Thursday, April 16, 2009

Reflections on "Younger Than Jesus"

The Generational: Younger Than Jesus
New Museum
235 Bowery, New York
4/8/09 - 7/5/09


Younger Than Jesus is the first edition of The Generational, the New Museum’s new signature triennial. It includes work of fifty artists from twenty-five countries. The artists cannot be older than 33; none were born prior to 1976. The show is curated by Lauren Cornell, Massimiliano Gioni and Laura Hoptman.

The texts below are based on a number of comments I posted on the blog of a local magazine. Dates and times of their original postings are included, as are images found online.



Here's a show that begs to be loved. Anything less would be like kicking a puppy at its first sniff of art stardom. So I knew Jerry Saltz's carefully constructed persona - zeitgeist-er, confidante, ear to the ground, eye on the sparrow - would necessitate a thumbs-up review of this show and on the inauguration of the Nu Mu's ambitious triennial project. Even if he has to hedge his bets with phrases like "flawed but tantalizing" and "despite its clinical spaces and a couple of misfires". Even if he includes a polemical, cautionary first paragraph that states the problem - "received ideas about appropriation, conceptualism, and institutional critique...a cool school, admired by jargon-wielding academics who write barely readable rhetoric" - and then pretends the Nu Mu is the solution to this problem rather than one of its prime exemplars.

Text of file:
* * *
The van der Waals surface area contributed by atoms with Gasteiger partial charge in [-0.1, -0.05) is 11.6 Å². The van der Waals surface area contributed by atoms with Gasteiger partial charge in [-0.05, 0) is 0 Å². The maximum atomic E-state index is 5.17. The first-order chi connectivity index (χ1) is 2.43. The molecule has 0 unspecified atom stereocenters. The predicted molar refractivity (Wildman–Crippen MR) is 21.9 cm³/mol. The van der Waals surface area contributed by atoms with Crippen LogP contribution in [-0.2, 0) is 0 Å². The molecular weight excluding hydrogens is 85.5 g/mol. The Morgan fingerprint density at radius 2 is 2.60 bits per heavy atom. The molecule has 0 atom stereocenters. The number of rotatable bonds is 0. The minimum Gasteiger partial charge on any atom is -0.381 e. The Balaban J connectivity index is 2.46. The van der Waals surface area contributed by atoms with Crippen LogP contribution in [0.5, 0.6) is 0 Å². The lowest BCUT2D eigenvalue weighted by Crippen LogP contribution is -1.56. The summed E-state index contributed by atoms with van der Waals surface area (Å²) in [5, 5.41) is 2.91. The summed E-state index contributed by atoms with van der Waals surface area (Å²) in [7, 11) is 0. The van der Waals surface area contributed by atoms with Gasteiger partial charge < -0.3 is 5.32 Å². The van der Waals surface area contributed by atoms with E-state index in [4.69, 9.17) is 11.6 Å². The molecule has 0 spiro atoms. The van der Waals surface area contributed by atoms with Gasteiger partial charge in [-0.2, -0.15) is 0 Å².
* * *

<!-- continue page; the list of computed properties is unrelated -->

Just saw the show today (two days after the press opening). My first (admittedly cursory) impression was of an inert busyness on the second and third floors - the fourth was airier - and a humorless fustiness throughout. This was partly due to the installation - here the curators must assume full blame for an aurally and visually confusing hodgepodge - but also to some of the work itself, which often feels dutifully referential yet only partially formed, surer of its antecedents and of hitting the right art historical talking points than of formulating a fresh or original statement. Artists whose work I have previously admired, like Cory Arcangel and Matt Keegan, look anemic and derivative in Younger Than Jesus. Poor Keegan: does he not realize David Robbins made "Talent" 23 years ago? Dineo Seshee Bopape seems to be filtering Kalup Linzy's antics through the institutional critique of Marcel Broodthaers, but to what end? Ryan Trecartin's helium-chuffing motor mouths, ensconced in the detritus of a two room thrift store, just seem to be trying too hard.

Saltz saves his praise for work with gimmicky performance parameters - Chu Yun and Liz Glynn - but I do agree with him on Cyprien Gaillard's amazing thirty minute video, set among the crumbling, brutalist facades of Eastern Europe's postwar residential tower blocks: mass action orchestrated with a vengeance, solemn heroics and a sense of foreboding majesty, backed by the haunting dirge of Koudlam's electro-operatic score.

04/09/2009 at 9:59 pm


Cyprien Gaillard, still from Desniansky Raion

addenda/errata

Bopape: Interesting intimations of the "other", of cargo cult collage (similar to the cross cultural throw-ups M.I.A. executes in pop music), where unusual juxtapositions of objects can synthesize new context and meaning.

Glynn: The notion that Rome CAN be built in a day (or even twice in a day) and then quickly reduced to cardboard rubble is cute visual slapstick, a contradiction of the old platitude. I don't join Saltz in finding it that "exciting". But I do like the photo documentation and banners on the backing wall.

Missed the Keren Cytter video. Must go back for that and for a full viewing of Gaillard. Also for the acousti-guide.


Keren Cytter

Few people I have queried find the title Younger Than Jesus anything but pretentious folly and sensationalist borrowed interest. It is confusing and misleading. The show has nothing to do with organized religion, nor with Jesus' crucifixion and resurrection. In Roman times, the average lifespan was much shorter: about 45-50 years. Jesus did not die a young man. By the standards of his day, he was middle aged.